Western blot analysis

SKOV-3 cells were seeded into 6-well plates (3×105cells/dish) before treatment with MT19C (1 µM). Preparation of cell lysates, PAGE and immunoblotting with appropriate antibodies purchased from Cell Signaling technology (Beverly, MA, USA) was carried out as described previously [44]

HPLC quantification of malonyl CoA in SKOV-3 cells

SKOV-3 cells seeded in 100 mm2 dishes (3×106cells/dish) were treated with either vehicle or MT19c (250 nM) in serum free conditions. Cellular content of malonyl co-A was analyzed by HPLC following the literature procedure [43] described briefly in the Supporting Information S1.

Statistical Analyses

Data analysis was performed with STATA 9 (StataCorp, College Station, TX, USA) and SAS 9.1 (SAS Institute, Cary, NC, USA). Two-tailed p-values were presented, with p<0.05 considered statistically significant. Means were compared by Student's T-test with adjustment for unequal variances as appropriate. Tumor growth rates in the MT19c-treated mice and controls were analyzed by repeated measures linear regression. A first-order autoregressive covariance pattern was used to model the within-subject correlation. Treatment group and evaluation days were entered as factors in model along with their interaction term. Tumor growth was also examined by Kaplan-Meier analysis and the log-rank test (see Supporting Information S1). The outcome was growth of 10 mm or more, and follow-up was censored at the end of evaluation (60 days) or at the time of euthanasia. The proportional hazards assumption was checked by graphical inspection.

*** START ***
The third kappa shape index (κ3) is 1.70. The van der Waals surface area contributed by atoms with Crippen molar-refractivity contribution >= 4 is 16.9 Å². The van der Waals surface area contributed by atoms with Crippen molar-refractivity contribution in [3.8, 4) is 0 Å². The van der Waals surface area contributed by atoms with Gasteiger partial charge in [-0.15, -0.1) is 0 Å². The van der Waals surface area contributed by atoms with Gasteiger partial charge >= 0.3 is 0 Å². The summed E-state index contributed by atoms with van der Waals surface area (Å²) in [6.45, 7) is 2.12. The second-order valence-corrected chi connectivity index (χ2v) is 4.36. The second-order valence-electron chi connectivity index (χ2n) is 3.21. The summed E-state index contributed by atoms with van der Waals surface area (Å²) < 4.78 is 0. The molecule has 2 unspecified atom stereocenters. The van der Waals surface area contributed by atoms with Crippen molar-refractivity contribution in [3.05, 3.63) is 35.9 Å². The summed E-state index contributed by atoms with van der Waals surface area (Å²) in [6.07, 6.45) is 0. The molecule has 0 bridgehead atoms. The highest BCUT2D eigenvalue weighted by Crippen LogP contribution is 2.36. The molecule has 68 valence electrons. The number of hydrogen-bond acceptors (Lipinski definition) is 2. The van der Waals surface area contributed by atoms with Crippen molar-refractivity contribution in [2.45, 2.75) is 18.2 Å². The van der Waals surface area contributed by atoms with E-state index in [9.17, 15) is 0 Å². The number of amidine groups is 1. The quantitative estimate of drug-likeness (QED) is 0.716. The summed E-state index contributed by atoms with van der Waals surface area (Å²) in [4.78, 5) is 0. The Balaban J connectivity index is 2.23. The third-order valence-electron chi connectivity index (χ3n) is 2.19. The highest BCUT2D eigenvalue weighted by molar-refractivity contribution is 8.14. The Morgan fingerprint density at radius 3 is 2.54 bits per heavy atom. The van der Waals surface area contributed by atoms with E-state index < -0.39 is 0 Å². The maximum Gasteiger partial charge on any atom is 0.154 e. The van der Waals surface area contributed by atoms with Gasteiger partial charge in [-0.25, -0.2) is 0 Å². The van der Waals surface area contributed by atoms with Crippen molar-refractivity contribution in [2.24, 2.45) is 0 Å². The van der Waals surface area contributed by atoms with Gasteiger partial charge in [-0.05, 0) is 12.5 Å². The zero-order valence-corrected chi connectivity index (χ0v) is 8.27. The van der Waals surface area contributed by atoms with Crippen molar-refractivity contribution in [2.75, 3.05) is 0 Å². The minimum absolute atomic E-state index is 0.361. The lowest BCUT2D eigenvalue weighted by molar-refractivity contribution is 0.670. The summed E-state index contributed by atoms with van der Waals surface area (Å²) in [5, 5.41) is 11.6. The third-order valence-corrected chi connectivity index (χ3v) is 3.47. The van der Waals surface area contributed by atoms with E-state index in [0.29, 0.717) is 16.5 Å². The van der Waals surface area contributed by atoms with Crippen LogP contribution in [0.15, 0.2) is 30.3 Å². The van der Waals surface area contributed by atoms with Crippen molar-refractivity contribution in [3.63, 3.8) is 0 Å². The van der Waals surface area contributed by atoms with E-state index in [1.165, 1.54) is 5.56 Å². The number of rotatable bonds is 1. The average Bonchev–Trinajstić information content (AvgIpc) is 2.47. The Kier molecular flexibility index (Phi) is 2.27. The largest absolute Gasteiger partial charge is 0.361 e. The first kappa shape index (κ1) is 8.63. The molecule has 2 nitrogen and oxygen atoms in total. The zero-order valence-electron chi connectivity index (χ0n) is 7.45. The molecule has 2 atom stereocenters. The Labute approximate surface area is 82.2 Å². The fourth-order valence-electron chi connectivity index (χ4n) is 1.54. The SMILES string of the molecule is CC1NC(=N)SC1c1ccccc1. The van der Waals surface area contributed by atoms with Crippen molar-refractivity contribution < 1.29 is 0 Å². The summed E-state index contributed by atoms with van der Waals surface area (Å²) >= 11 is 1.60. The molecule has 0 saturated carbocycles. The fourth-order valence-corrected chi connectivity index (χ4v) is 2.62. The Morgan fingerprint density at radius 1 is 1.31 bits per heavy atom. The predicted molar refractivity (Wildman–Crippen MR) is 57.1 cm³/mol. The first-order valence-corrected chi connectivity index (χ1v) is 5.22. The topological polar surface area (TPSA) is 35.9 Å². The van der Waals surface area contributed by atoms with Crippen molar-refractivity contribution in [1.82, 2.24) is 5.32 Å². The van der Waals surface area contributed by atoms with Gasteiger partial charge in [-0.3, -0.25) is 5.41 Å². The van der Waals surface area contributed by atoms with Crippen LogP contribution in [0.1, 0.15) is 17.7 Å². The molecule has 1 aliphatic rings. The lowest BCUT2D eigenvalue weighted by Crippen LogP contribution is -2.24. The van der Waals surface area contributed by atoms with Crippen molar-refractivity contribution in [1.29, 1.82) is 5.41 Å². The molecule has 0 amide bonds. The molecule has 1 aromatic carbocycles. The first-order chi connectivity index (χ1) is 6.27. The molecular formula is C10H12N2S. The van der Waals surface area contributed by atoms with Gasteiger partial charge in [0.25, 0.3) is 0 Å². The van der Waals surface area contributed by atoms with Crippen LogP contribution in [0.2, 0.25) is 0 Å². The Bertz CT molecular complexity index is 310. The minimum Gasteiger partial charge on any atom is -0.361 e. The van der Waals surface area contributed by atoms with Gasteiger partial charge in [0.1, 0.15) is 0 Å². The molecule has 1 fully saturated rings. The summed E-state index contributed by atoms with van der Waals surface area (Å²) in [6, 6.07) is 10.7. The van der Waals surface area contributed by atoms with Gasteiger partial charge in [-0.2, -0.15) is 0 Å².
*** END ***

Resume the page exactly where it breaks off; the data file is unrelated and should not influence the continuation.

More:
Acknowledgments

Authors thank Dr Christina Raker for assistance with statistical analysis.

Author Contributions

Conceived and designed the experiments: RKS RGM AU LB AB TLS LAA JFP. Analyzed the data: RKS RGM TSL JFM MP LAA AB. Wrote the paper: RKS RGM TSL. Conceived, designed and synthesized MT19c: RKS. Performed the in vitro and in vivo experiments: KR KKK RKS. Performed the molecular modeling experiments: AU JFP. Performed the receptor binding study: LAA. Performed the immunohistochemistry: SRC QM RKS MED. Performed the Western blots: TCH. HPLC: TLS. Participated in determination of hypercalcemia in animals: NK. Performed in vitro PI-3kinase assay: NY. Designed and supervised all immunofluorescence analysis: MEP. Critically examined the manuscript: RGM LAA LB.